Originally created 04/22/01

NASCAR notebook

TALLADEGA, Ala. - Under normal circumstances, the men who make a living at 190 mph aren't afraid of much.

But there's nothing normal about the Talladega Superspeedway and today's Talladega 500.

For the first time in years, words like "fear" and "scared" are part of the pre-race preparations. Deep in everyone's minds - drivers, crews and fans - is the Big Crash. Most agree the Big Crash is going to happen once the race takes the green flag (1 p.m., Fox 54). The only questions are, how many cars will it eliminate and who will get hurt?

"You know it's going to happen," said pole winner Stacy Compton. "You know it's almost inevitable. Hopefully you can get through it. There's nothing you can do to avoid it at this point. You just go out there and race as hard as you can race, and hopefully you don't get caught up in it."

The 2.66-mile, five-lane-wide raceway is the perfect setting for disaster. And NASCAR's rule package for Talladega and its sister track at Daytona Beach, Fla., make a perfect recipe the Big Crash.

The rules include a restrictor plate on the engine to reduce speeds by 25 mph to keep them from becoming airborne during a crash. They also include higher real spoilers, an air-deflecting strip across the roof and a lower front bumper to make the cars more stable, and more racy, in traffic.

What the combination of race track and rules have done is create a 43-car bottleneck at 190 mph. Cars will be bunched in three- and four-wide packs for most of today's 188-lap main event.

"Talladega lends itself to crazy racing," said Michael Waltrip, who survived and won the season-opening Daytona 500.

One mistake can cause a chain reaction that can send millions of dollars worth of race cars to the junkyard and drivers to the hospital. At Daytona, there were two significant crashes: One that involved 19 cars, and a second that involved only three but left legendary driver Dale Earnhardt dead.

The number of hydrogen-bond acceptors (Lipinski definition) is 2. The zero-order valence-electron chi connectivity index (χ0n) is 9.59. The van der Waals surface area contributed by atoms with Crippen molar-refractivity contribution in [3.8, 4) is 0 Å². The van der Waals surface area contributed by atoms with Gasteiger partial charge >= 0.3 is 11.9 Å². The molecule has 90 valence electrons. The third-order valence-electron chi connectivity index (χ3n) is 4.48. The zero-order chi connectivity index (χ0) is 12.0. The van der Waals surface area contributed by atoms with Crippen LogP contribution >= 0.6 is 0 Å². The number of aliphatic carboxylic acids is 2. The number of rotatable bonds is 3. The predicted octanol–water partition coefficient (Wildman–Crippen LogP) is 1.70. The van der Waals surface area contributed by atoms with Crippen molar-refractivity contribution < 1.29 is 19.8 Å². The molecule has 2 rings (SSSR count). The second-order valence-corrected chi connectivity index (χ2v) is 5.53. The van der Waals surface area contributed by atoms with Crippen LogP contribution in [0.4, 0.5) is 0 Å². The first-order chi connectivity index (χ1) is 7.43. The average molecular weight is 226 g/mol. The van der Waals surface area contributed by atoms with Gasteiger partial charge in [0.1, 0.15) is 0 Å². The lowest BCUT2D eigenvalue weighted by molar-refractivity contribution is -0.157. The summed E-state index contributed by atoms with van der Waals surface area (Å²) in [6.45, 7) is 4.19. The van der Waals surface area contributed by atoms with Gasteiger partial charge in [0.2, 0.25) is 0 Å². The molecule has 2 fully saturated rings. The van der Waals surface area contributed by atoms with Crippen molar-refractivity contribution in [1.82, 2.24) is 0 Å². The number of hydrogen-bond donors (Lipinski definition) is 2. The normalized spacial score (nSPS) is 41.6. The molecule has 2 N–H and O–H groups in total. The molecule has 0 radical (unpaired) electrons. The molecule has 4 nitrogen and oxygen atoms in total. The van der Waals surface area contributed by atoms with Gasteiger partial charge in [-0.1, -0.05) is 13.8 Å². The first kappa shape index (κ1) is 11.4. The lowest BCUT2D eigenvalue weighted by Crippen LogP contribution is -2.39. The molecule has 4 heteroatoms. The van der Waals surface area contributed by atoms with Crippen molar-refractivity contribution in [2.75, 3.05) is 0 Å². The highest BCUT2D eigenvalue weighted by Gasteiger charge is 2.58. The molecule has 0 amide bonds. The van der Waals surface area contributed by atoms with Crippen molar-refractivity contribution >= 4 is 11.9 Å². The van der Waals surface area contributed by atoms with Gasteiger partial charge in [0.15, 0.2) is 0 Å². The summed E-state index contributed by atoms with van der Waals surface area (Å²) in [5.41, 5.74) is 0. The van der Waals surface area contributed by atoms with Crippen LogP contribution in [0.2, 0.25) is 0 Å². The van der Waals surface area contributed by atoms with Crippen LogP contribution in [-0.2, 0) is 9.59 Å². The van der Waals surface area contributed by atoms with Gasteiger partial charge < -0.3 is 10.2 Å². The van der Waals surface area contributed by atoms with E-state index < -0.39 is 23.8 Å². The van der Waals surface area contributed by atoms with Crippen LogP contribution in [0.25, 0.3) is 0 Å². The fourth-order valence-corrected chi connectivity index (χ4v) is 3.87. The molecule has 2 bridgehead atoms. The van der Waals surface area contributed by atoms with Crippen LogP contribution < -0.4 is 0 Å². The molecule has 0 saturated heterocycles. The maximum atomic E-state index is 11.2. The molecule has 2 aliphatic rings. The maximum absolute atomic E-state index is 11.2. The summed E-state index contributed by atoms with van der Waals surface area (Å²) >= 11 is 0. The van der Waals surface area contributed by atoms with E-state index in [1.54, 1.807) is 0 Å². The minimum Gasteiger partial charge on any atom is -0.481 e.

"It's got its pros and cons," Compton said. "The rules have good and bad. The biggest problem is if one person makes a mistake you can take out 40 cars. That's the only bad part of it."

The big packs of traffic also means anyone still on the lead lap can win in the final 13 miles. During the Winston 500 last October at Talladega, Earnhardt rallied from 18th place to the Victory Lane in the final five laps. Because of that, several drivers plan to spend the first 475 miles at the end of the pack to give them a better chance to avoid the Big Crash, before making a charge down the stretch.


Mike McLaughlin won for the first time in three years and 75 races, leaving several angry drivers in his wake after Saturday's Subway 300 Busch Series race.

McLaughlin, whose last victory came in Concord, N.C., in October 1998, took the lead on lap 104 and led to the end of the 113-lap event at Talladega Superspeedway. He fought ferociously to hold off Jimmy Spencer, Mike Skinner and Spencer again at the end.

Several times one or the other of the two challengers pulled alongside McLaughlin's Pontiac, or even nosed ahead. Each time, though, the driver who earned the nickname "Magic Shoes" on the short tracks of the Northeast was able to power back to the lead.


There wasn't the drama of Daytona, just a lot of tense, close racing before Bobby Labonte drove away for his second straight International Race of Champions victory at Talladega Superspeedway.

Dale Jarrett, who led briefly Saturday on Talladega's 2.66-mile oval, was the victim this time, getting hit from behind by Buddy Lazier, who had been knocked sideways by Eddie Cheever Jr., his fellow Indy Racing League star, on the 36th of 38 laps.

Jarrett's Pontiac, one of 11 identically prepared Firebirds in the race, slammed into the fourth-turn wall, bringing out the only caution of the event.

Under IROC rules, restarts revert to the running order from the last green flag lap. That left defending NASCAR Winston Cup champion Labonte third, behind Busch Series champion Jeff Green and fellow Cup driver Jeff Burton.

It stayed that way for one lap before Labonte, who had led briefly earlier in the race, mounted his charge. He slipped past Burton first, then sped past Green.


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